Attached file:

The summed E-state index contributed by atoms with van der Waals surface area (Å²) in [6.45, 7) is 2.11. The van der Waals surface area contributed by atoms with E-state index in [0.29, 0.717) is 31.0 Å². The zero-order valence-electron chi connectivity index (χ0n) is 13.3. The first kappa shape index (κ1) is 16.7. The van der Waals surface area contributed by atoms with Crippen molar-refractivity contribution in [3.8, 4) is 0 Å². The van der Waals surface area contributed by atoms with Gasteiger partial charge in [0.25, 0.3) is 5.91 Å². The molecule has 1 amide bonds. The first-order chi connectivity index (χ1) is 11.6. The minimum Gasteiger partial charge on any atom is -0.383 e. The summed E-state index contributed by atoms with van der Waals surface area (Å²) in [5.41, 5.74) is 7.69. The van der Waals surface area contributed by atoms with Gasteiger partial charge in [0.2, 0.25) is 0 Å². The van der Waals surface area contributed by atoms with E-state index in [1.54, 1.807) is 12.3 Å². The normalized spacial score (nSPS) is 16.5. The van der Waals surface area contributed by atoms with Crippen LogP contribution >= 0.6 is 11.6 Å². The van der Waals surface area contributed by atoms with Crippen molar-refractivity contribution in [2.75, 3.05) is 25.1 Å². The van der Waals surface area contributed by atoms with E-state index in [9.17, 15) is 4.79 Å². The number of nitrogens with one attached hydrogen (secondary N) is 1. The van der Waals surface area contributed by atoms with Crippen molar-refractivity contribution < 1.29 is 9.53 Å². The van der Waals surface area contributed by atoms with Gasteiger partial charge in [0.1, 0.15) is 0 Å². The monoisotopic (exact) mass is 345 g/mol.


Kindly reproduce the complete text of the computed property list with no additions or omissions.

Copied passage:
The summed E-state index contributed by atoms with van der Waals surface area (Å²) in [6.45, 7) is 2.11. The van der Waals surface area contributed by atoms with E-state index in [0.29, 0.717) is 31.0 Å². The zero-order valence-electron chi connectivity index (χ0n) is 13.3. The first kappa shape index (κ1) is 16.7. The van der Waals surface area contributed by atoms with Crippen molar-refractivity contribution in [3.8, 4) is 0 Å². The van der Waals surface area contributed by atoms with Gasteiger partial charge in [0.25, 0.3) is 5.91 Å². The molecule has 1 amide bonds. The first-order chi connectivity index (χ1) is 11.6. The minimum Gasteiger partial charge on any atom is -0.383 e. The summed E-state index contributed by atoms with van der Waals surface area (Å²) in [5.41, 5.74) is 7.69. The van der Waals surface area contributed by atoms with Gasteiger partial charge in [0.2, 0.25) is 0 Å². The van der Waals surface area contributed by atoms with E-state index in [1.54, 1.807) is 12.3 Å². The normalized spacial score (nSPS) is 16.5. The van der Waals surface area contributed by atoms with Crippen LogP contribution >= 0.6 is 11.6 Å². The van der Waals surface area contributed by atoms with Crippen molar-refractivity contribution in [2.75, 3.05) is 25.1 Å². The van der Waals surface area contributed by atoms with E-state index in [9.17, 15) is 4.79 Å². The number of nitrogens with one attached hydrogen (secondary N) is 1. The van der Waals surface area contributed by atoms with Crippen molar-refractivity contribution < 1.29 is 9.53 Å². The van der Waals surface area contributed by atoms with Gasteiger partial charge in [0.1, 0.15) is 0 Å². The monoisotopic (exact) mass is 345 g/mol.